Perennials & Biennials

Showing 137–144 of 471 results

  • Dianthus carthusianorum Clusterhead Pink

    Deep reddish pink flowers atop wiry stems from June until frost

    $8.75/bareroot

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    Rosy carmine pink flowers atop wiry stems from June until frost

    Size: 16" x 8"
    Care: Full sun moist well-drained to well-drained soil. Deer resistant & drought tolerant
    Native: Central and southern Europe
    Wildlife Value: attract hummingbirds

    Clusterhead pink may have come into gardens with the Carthusian monks in the 1100’s. American gardens since 1800’s.

  • Dianthus cruentus Blood pink  Z 5-9

    Clusters of deep pink to blood-red flowers on tall stems of grassy, blue-green evergreen foliage from June-August

    $8.95/bareroot

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    Clusters of deep pink to blood-red flowers on tall stems of grassy, blue-green evergreen foliage from June-August

    Size: 2-3’ x 6-9”
    Care: sun in well-drained soil
    Native: Balkans, Turkey
    Wildlife Value: Attracts bees & butterflies, Rabbit and Deer resistant.

    First described in Spic. Fl. Rumel. 1: 186 1843.

  • Dianthus deltoides Maiden pink Z 3-9

    Petite jagged-edged petals in early summer

    $8.75/pot

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    Petite, jagged-edged petals bloom May-June & longer if deadhead   bright pink or white

    Size: 8”x 12”
    Care: Full sun well-drained soil
    Native: Scotland to Norway

    Theophrastus named Dianthus in the 4th century B.C., meaning “Jove’s flower.”  The common name “pink” is from “pinct” referring to the jagged edge of the petals. Deltoides refers to the inverted V-shaped pocket at the base of the petals.  In 1629 John Parkinson described the Dianthus:”There remain divers sorts of wild or small Gilloflowers (which wee usually call Pinkes) to be entreated of, some bearing single, and some double flowers, some smooth, almost without any deepe dents on the edges, and some ragged, or as it were feathered.  Some growing upright like unto Gilloflowers, others creeping… some of one colour, some of another, and many of divers colours.”  D. deltoides 1st identified in 1671 by Pinax.

  • Dianthus gratianopolitanus Cheddar pink

    Sun in well drained soil Z 3-8

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    Summer, deep pink, fragrant flowers atop 6″ tall mounds of slender, silvery blue foliage.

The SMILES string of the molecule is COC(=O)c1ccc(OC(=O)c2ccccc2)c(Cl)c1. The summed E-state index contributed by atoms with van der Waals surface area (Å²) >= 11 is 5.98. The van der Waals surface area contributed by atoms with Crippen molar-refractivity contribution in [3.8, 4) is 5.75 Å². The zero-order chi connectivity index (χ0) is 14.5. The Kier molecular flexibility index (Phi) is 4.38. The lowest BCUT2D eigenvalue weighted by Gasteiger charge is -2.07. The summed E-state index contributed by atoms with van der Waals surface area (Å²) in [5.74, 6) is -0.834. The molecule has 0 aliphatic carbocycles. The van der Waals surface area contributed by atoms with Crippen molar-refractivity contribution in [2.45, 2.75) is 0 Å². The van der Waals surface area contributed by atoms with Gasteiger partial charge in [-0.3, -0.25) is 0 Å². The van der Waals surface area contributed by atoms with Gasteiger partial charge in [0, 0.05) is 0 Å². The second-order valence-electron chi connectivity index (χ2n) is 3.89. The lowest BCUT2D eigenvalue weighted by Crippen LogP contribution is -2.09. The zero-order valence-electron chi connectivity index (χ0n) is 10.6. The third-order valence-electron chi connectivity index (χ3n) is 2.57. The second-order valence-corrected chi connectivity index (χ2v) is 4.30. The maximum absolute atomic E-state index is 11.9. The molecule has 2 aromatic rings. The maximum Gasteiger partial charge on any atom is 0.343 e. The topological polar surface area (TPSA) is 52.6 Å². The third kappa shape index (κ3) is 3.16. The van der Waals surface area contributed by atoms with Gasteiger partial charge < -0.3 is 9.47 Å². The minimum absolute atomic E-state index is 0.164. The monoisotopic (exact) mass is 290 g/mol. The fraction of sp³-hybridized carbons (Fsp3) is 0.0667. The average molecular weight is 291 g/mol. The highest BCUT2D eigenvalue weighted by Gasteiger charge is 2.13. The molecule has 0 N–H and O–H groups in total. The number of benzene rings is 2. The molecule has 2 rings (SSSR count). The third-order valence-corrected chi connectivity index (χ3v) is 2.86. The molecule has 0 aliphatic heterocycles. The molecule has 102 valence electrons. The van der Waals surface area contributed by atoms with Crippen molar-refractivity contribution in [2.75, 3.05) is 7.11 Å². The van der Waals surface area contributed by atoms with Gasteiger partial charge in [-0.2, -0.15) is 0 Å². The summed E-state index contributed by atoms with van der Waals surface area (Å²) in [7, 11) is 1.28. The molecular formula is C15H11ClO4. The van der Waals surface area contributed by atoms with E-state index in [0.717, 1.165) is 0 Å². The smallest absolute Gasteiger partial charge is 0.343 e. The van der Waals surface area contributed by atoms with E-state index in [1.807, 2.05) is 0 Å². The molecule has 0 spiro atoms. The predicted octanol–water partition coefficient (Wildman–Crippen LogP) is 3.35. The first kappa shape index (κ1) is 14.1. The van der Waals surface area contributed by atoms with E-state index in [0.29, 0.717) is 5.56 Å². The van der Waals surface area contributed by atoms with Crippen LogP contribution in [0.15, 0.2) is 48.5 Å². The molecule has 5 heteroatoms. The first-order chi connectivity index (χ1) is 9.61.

Size: 6" x 16"
    Care: Sun, moist well-drained to well-drained soil. Deer resistant.
    Native: Northwest and central Europe

    Theophrastus named Dianthus in the 4th century B.C., meaning “Jove’s flower.”  The common name “pink” is from “pinct” referring to the jagged edge of the petals.  Name “cheddar” from the Cheddar Gorge in England. American cultivation since 1800’s. Received England’s Royal Horticultural Society Award of Merit.

  • Dianthus myrtinervius Albanina pink Z 4-9

    Dark pink “pinks” with pale centers spring from dwarf cushions in early summer on this alpine.

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    OUT OF STOCK

    Dark pink “pinks” with pale centers spring from dwarf cushions in early summer on this alpine.

    Size: 4” x 6”
    Care: sun in well-drained soil
    Native: Albania

    Theophrastus named Dianthus in the 4th century B.C., meaning “Jove’s flower.” The common name “pink” is from “pinct” referring to the jagged edge of the petals.   In 1629 John Parkinson described the Dianthus:”There remain divers sorts of wild or small Gilloflowers (which wee usually call Pinkes) to be entreated of, some bearing single, and some double flowers, some smooth, almost without any deepe dents on the edges, and some ragged, or as it were feathered. Some growing upright like unto Gilloflowers, others creeping… some of one colour, some of another, and many of divers colours.” This species collected before 1843.

  • Dianthus pinifolius Pineleaf garden pink Z 4-9

    Crimson clusters on wiry stems high above narrow-leaved, glaucous foliage, blooming in late spring to early summer

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    Crimson clusters on wiry stems high above narrow-leaved, galucious foliage, blooming in late spring to early summer

    Size: 12” x 6”
    Care: sun in moist well-drained to well-drained soil
    Native: Balkan Peninsula & Romania

    Described before 1796.

  • Dianthus subacaulis Pyrenees pink Z 5-9

    Blue-grey, tight, flat foliage, spreads to form a carpet with single pink flowers held above the leaves in spring.

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    Blue-grey, tight, flat foliage, spreads to form a carpet with single pink flowers held above the leaves in spring.

    Size: foliage 1”, flowers 2” x 12”
    Care: sun in well-drained soil
    Native: Pyrenees mountains

    1st described in literature in Histoire des Plantes de Dauphiné, 1789.

  • Dianthus sylvestris Woodland pink Z 4-8

    Five, jagged-edged pink petals early summer on this sweet, fragrant flower.

    $9.95/ea

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    Five, jagged-edged pink petals early summer on this sweet, fragrant flower.

    Size: 10” x 10”
    Care: full sun in dry, well-drained soil
    Native: Moutains of Central & So. Europe

    Bailey wrote: “pretty perennial border plant.”  Collected before 1787.